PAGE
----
Close site search

Simply start typing to search Changeboard and then press enter

How to be more mindful through actions and words

Posted on by

When managing others – it’s sometimes difficult to manage yourself. Dr Dalton Kehoe has some insightful tips on how to stay calm when the pressure is on through some helpful exercises:

Emotional self management exercise:

Take a conscious, calming breath. Find your adult voice. It’s the sound of mindful dialogue. Pause. Make a choice to focus on the here and now. Be mindful and choose to move from hot to cooler feelings.

In the process you‘ve focused yourself on:
 
Understanding first: Asking before telling. Seeking information first to fully appreciate the situation. This is the purpose and mindset of mindful dialogue talk.

You’ve shifted the sound of your voice and your problem-solving mindset from critical to appreciative and prepared yourself to enact the only form of talk that’s driven by the rider (conscious mind) not the elephant (unconscious): the conscious talk that keeps you connected in difficult situations. 

Then get to the heart of matter

Since you’re seeking understanding, move to the “heart of dialogue” by asking the right questions and listening accordingly.

Ask appreciative questions

Seek others’ information, perceptions, views, ideas by asking the – “who, what, where, when, how and how much” questions but not “why?” In face-to-face talk, we have been trained since childhood to hear “why” as the search for blame rather than information. If you want to know why something happened, start by asking how it happened, and when, etc.  You’ll be able to infer the “why” as their answers flow.

Ask with the emotion of positive anticipation. Be interested. Open the door to their information.

Don't attack. Ask

Even in the face of what you think of as a faulty conclusion about, or incorrect description of, a situation by another, Calm yourself and ask:

  •     How did you reach your conclusion?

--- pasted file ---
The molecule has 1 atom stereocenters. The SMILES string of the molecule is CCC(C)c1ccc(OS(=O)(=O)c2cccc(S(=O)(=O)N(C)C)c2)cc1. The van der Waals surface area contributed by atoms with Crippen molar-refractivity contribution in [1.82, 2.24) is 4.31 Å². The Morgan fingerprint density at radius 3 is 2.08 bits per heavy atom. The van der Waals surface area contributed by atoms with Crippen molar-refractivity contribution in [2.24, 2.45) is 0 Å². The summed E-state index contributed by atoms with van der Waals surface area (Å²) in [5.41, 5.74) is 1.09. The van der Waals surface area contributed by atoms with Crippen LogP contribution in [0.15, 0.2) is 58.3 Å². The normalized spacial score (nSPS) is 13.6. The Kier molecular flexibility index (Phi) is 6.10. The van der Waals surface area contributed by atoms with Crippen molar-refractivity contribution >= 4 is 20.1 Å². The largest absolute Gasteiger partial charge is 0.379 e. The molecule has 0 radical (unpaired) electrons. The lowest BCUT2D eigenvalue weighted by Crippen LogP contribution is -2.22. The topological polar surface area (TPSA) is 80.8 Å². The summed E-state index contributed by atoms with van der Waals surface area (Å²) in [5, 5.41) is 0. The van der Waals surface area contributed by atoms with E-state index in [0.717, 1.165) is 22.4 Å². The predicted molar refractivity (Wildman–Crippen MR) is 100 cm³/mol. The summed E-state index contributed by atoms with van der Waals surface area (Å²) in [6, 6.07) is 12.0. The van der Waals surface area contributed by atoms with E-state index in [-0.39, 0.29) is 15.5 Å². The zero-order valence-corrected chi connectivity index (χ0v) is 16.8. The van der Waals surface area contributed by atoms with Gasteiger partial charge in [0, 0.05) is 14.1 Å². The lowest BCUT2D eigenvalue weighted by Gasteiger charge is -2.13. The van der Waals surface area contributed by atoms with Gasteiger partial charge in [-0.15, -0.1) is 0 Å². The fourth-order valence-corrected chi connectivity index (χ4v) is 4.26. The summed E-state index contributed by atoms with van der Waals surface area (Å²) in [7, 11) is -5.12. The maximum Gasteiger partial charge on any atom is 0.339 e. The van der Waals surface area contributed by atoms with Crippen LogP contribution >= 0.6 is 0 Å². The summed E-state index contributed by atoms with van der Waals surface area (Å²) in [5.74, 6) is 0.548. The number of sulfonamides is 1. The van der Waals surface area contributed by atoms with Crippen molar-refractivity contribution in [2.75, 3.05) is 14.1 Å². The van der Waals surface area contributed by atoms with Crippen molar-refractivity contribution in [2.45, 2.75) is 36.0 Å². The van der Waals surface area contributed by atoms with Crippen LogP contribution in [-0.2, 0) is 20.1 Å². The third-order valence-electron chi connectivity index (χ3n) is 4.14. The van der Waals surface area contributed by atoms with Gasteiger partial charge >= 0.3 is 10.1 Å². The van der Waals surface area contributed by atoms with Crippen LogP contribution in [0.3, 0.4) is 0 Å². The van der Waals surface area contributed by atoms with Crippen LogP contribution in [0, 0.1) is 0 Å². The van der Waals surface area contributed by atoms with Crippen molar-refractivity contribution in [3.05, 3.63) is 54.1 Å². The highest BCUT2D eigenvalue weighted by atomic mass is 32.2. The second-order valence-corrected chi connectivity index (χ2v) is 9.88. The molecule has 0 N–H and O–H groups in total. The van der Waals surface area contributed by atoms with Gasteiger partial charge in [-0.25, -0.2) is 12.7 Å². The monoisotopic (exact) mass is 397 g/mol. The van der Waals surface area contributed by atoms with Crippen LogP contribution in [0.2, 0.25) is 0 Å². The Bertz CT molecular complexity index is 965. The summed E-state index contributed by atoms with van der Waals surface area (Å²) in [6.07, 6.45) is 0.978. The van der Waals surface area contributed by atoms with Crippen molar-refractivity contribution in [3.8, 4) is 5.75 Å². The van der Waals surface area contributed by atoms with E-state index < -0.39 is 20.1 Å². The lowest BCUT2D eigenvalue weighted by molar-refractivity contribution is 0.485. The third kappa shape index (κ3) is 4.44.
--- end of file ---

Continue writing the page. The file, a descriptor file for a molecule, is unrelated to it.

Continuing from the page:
•     How do you think this will work under various conditions? 
  •     Have you considered other aspects of the situation (that don't seem obvious in their words)? 

If their thinking is incomplete, it’ll become obvious to both of you as they respond. Then you can make your points. If they’re thinking is fine, you’ll also hear it. You then can back off gracefully (having done your due diligence, of course).

Listen more

Listen Actively: Honour them with your undivided attention and understanding feedback. Consciously work at discovering their meanings and understanding their story. 

Periodically reflect their ideas in your words to show understanding:  “Let me see if I have this” or “So, I heard you say…is that right? If you are in disagreement, look for implied offers, partial agreement.

Get in the present – don’t live in the past

When it’s your turn to speak, remember that the elephant produces a flood of instant, past-centered judgments for you to speak as if you were talking about what's going on in front of you. Stop. Remember, from the previous post, our rider-focusing question, “What’s really going on here?” In that phrase, here is the operative word. Wake up and use present-centered, Descriptive, I-messages.

Descriptive language. No judgment. You assume as little as possible as you describe the data you see and hear. Present the situation or the “facts” as you understand them - in neutral language - “This is how it looks to me...” by using:

Open acknowledgement: Use descriptive “I-messages” to recognise their story, concerns or feelings – “I hear what you’re saying…” or the situation you both share: “I can see what's going on…” or  “This is a difficult one…” or validate their reactions: “If I had been in your situation, I would have felt the same way.” Build bridges by showing understanding.